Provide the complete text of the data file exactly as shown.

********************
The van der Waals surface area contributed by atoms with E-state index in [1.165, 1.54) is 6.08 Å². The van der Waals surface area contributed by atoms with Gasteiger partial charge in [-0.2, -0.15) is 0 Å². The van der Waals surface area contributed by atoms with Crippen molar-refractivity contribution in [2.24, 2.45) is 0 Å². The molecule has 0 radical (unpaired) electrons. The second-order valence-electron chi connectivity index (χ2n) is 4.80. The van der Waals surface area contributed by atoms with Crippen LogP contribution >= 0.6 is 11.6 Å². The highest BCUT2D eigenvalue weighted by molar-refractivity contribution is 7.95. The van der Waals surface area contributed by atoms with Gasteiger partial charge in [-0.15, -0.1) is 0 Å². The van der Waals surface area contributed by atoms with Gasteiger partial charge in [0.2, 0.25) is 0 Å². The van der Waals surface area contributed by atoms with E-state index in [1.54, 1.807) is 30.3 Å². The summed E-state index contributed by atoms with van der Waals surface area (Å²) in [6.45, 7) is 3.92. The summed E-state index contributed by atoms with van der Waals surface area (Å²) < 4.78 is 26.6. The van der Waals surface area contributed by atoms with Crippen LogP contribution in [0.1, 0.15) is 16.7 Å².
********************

The van der Waals surface area contributed by atoms with E-state index in [1.165, 1.54) is 6.08 Å². The van der Waals surface area contributed by atoms with Gasteiger partial charge in [-0.2, -0.15) is 0 Å². The van der Waals surface area contributed by atoms with Crippen molar-refractivity contribution in [2.24, 2.45) is 0 Å². The molecule has 0 radical (unpaired) electrons. The second-order valence-electron chi connectivity index (χ2n) is 4.80. The van der Waals surface area contributed by atoms with Crippen LogP contribution >= 0.6 is 11.6 Å². The highest BCUT2D eigenvalue weighted by molar-refractivity contribution is 7.95. The van der Waals surface area contributed by atoms with Gasteiger partial charge in [-0.15, -0.1) is 0 Å². The van der Waals surface area contributed by atoms with Gasteiger partial charge in [0.2, 0.25) is 0 Å². The van der Waals surface area contributed by atoms with E-state index in [1.54, 1.807) is 30.3 Å². The summed E-state index contributed by atoms with van der Waals surface area (Å²) in [6.45, 7) is 3.92. The summed E-state index contributed by atoms with van der Waals surface area (Å²) < 4.78 is 26.6. The van der Waals surface area contributed by atoms with Crippen LogP contribution in [0.1, 0.15) is 16.7 Å².